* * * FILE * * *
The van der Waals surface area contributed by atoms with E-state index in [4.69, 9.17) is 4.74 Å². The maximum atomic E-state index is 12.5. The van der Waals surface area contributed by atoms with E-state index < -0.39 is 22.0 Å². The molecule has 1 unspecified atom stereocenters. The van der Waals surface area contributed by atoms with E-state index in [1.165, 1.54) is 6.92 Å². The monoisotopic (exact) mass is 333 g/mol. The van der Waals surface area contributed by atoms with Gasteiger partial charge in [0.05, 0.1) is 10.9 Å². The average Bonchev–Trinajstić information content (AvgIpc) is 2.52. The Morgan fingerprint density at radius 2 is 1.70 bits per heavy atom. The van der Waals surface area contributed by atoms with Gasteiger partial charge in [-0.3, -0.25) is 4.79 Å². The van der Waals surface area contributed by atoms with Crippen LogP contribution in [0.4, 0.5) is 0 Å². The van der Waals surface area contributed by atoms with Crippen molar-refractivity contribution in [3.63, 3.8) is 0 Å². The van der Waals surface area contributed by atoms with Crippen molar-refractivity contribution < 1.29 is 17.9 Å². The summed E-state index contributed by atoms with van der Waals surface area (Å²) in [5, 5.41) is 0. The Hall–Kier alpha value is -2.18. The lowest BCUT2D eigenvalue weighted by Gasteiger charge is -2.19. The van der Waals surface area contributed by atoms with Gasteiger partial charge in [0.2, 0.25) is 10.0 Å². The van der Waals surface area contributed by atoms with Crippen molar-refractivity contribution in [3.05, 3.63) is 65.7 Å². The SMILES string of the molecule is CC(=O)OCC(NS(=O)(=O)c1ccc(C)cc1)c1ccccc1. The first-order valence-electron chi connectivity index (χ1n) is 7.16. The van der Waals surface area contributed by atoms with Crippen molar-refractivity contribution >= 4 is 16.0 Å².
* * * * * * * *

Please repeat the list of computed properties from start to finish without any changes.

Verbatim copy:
The van der Waals surface area contributed by atoms with E-state index in [4.69, 9.17) is 4.74 Å². The maximum atomic E-state index is 12.5. The van der Waals surface area contributed by atoms with E-state index < -0.39 is 22.0 Å². The molecule has 1 unspecified atom stereocenters. The van der Waals surface area contributed by atoms with E-state index in [1.165, 1.54) is 6.92 Å². The monoisotopic (exact) mass is 333 g/mol. The van der Waals surface area contributed by atoms with Gasteiger partial charge in [0.05, 0.1) is 10.9 Å². The average Bonchev–Trinajstić information content (AvgIpc) is 2.52. The Morgan fingerprint density at radius 2 is 1.70 bits per heavy atom. The van der Waals surface area contributed by atoms with Gasteiger partial charge in [-0.3, -0.25) is 4.79 Å². The van der Waals surface area contributed by atoms with Crippen LogP contribution in [0.4, 0.5) is 0 Å². The van der Waals surface area contributed by atoms with Crippen molar-refractivity contribution in [3.63, 3.8) is 0 Å². The van der Waals surface area contributed by atoms with Crippen molar-refractivity contribution < 1.29 is 17.9 Å². The summed E-state index contributed by atoms with van der Waals surface area (Å²) in [5, 5.41) is 0. The Hall–Kier alpha value is -2.18. The lowest BCUT2D eigenvalue weighted by Gasteiger charge is -2.19. The van der Waals surface area contributed by atoms with Gasteiger partial charge in [0.2, 0.25) is 10.0 Å². The van der Waals surface area contributed by atoms with Crippen molar-refractivity contribution in [3.05, 3.63) is 65.7 Å². The SMILES string of the molecule is CC(=O)OCC(NS(=O)(=O)c1ccc(C)cc1)c1ccccc1. The first-order valence-electron chi connectivity index (χ1n) is 7.16. The van der Waals surface area contributed by atoms with Crippen molar-refractivity contribution >= 4 is 16.0 Å².